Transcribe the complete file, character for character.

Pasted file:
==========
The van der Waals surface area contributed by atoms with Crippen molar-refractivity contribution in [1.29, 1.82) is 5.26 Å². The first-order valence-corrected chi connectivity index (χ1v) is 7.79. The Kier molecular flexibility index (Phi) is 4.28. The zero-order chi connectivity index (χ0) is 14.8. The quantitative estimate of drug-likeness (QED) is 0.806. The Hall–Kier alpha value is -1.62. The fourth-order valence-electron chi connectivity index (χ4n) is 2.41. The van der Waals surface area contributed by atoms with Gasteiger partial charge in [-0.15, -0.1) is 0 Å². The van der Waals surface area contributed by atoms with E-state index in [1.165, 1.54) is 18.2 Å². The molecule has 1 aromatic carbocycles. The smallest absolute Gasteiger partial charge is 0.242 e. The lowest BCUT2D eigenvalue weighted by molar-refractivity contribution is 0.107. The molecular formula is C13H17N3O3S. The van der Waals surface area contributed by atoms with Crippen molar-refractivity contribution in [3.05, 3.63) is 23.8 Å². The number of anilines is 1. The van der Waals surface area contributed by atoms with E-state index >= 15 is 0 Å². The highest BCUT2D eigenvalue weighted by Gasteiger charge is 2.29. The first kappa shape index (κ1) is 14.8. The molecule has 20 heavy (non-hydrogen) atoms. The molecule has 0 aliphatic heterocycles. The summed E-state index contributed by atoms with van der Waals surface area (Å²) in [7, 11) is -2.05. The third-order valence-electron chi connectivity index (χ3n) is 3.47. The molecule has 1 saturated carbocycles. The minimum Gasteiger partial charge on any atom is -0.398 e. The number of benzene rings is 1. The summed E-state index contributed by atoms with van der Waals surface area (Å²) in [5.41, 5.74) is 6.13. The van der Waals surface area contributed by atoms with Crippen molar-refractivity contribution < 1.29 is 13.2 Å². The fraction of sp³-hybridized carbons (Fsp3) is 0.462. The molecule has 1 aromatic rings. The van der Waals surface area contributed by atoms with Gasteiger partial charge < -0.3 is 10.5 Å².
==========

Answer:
The van der Waals surface area contributed by atoms with Crippen molar-refractivity contribution in [1.29, 1.82) is 5.26 Å². The first-order valence-corrected chi connectivity index (χ1v) is 7.79. The Kier molecular flexibility index (Phi) is 4.28. The zero-order chi connectivity index (χ0) is 14.8. The quantitative estimate of drug-likeness (QED) is 0.806. The Hall–Kier alpha value is -1.62. The fourth-order valence-electron chi connectivity index (χ4n) is 2.41. The van der Waals surface area contributed by atoms with Gasteiger partial charge in [-0.15, -0.1) is 0 Å². The van der Waals surface area contributed by atoms with E-state index in [1.165, 1.54) is 18.2 Å². The molecule has 1 aromatic carbocycles. The smallest absolute Gasteiger partial charge is 0.242 e. The lowest BCUT2D eigenvalue weighted by molar-refractivity contribution is 0.107. The molecular formula is C13H17N3O3S. The van der Waals surface area contributed by atoms with Crippen molar-refractivity contribution in [3.05, 3.63) is 23.8 Å². The number of anilines is 1. The van der Waals surface area contributed by atoms with E-state index >= 15 is 0 Å². The highest BCUT2D eigenvalue weighted by Gasteiger charge is 2.29. The first kappa shape index (κ1) is 14.8. The molecule has 20 heavy (non-hydrogen) atoms. The molecule has 0 aliphatic heterocycles. The summed E-state index contributed by atoms with van der Waals surface area (Å²) in [7, 11) is -2.05. The third-order valence-electron chi connectivity index (χ3n) is 3.47. The molecule has 1 saturated carbocycles. The minimum Gasteiger partial charge on any atom is -0.398 e. The number of benzene rings is 1. The summed E-state index contributed by atoms with van der Waals surface area (Å²) in [5.41, 5.74) is 6.13. The van der Waals surface area contributed by atoms with Crippen molar-refractivity contribution < 1.29 is 13.2 Å². The fraction of sp³-hybridized carbons (Fsp3) is 0.462. The molecule has 1 aromatic rings. The van der Waals surface area contributed by atoms with Gasteiger partial charge < -0.3 is 10.5 Å².